Filmmaker Billy Corben Is In Tweet Trouble With The Court
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South Florida Crime
MIAMI (CBS4) – South Florida filmmaker Billy Corben’s love for social media may cause a man’s robbery conviction to be thrown out.
An attorney for Florida City resident Angelo Williams says his client didn’t get a fair trial because Corben, who served as the jury foreman on the case, sent Twitter and Facebook messages to his followers about his experiences in the courtroom, according to CBS4 News partner The Miami Herald.
Corben, creator of Miami-based documentaries The U and Cocaine Cowboys, never directly discussed details of the case, rather the fact that he got picked for a jury, the aging courthouse, and the cafeteria food.
Corben tweeted messages like, “Live-tweeting jury duty. Until battery dies. Or a judge holds me in contempt. Whatever comes 1st. Joking, your honor!” and, when referring to the new Marlins Park, “Ironically, the view from the Richard E. Gerstein Justice Building is of one of the greatest crimes ever perpetuated on the people of Miami-Dade County.”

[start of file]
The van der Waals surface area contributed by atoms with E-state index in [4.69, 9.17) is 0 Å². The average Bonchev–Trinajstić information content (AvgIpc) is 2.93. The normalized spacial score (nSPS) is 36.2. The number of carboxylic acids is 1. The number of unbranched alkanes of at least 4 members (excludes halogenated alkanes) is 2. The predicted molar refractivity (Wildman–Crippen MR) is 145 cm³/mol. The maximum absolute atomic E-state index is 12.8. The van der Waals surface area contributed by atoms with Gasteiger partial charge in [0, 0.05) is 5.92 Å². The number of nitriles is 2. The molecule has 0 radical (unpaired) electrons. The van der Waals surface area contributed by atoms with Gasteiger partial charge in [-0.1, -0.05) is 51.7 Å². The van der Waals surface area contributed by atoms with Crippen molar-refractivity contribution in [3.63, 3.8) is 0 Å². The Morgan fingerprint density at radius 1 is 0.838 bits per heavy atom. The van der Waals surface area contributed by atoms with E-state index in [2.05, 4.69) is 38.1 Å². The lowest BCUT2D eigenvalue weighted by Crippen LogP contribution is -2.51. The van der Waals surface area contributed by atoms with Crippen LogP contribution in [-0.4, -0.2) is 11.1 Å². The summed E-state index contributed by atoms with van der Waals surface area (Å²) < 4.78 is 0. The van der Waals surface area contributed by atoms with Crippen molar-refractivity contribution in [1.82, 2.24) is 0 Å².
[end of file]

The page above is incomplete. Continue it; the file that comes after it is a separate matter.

But in documents filed with the court, William’s attorney Sara Yousuf noted the comment one follower made: “We’ll make sure you put the bad guy away!”
According to Yousuf, Corben tweeted at least 14 times before and after he was picked for the jury, and posted five times on Facebook, eliciting 58 comments in return.
“He flouted the repeated and clear command of this court by openly inviting input and commentary about Mr. Williams’ trial,” Yousuf wrote in her motion.
That motion will be considered by Miami-Dade Circuit Judge Jose Fernandez on Tuesday.
Corben dismissed the legal move, calling it “pretty desperate”
“It was as fair a trial as anyone could get in Miami-Dade County,” Corben said. “I couldn’t have been more respectful to the process and the integrity of the case.”
Prospective jurors have long been warned to avoid newspapers and television news should they be picked to sit on a jury. But with the rise in popularity of social media sites like Facebook and Twitter, limiting the information jurors are exposed to has become increasingly difficult.
Corben told the paper that he resisted followers questions about the case, and in the end, even praised the process.
“The experience reaffirmed my faith in the jury system,” Corben said. “We could have had a verdict in 15 minutes. But we sat there for hours to get this right, and went over the jury instructions and charges meticulously. A man’s liberty and freedom were at stake.”
Williams, 24, was on trial for armed robbery with a firearm for allegedly holding up a convenience store in October of 2011. Corben’s jury deliberated for three hours and found Williams guilty of a lesser charge, armed robbery with a weapon.
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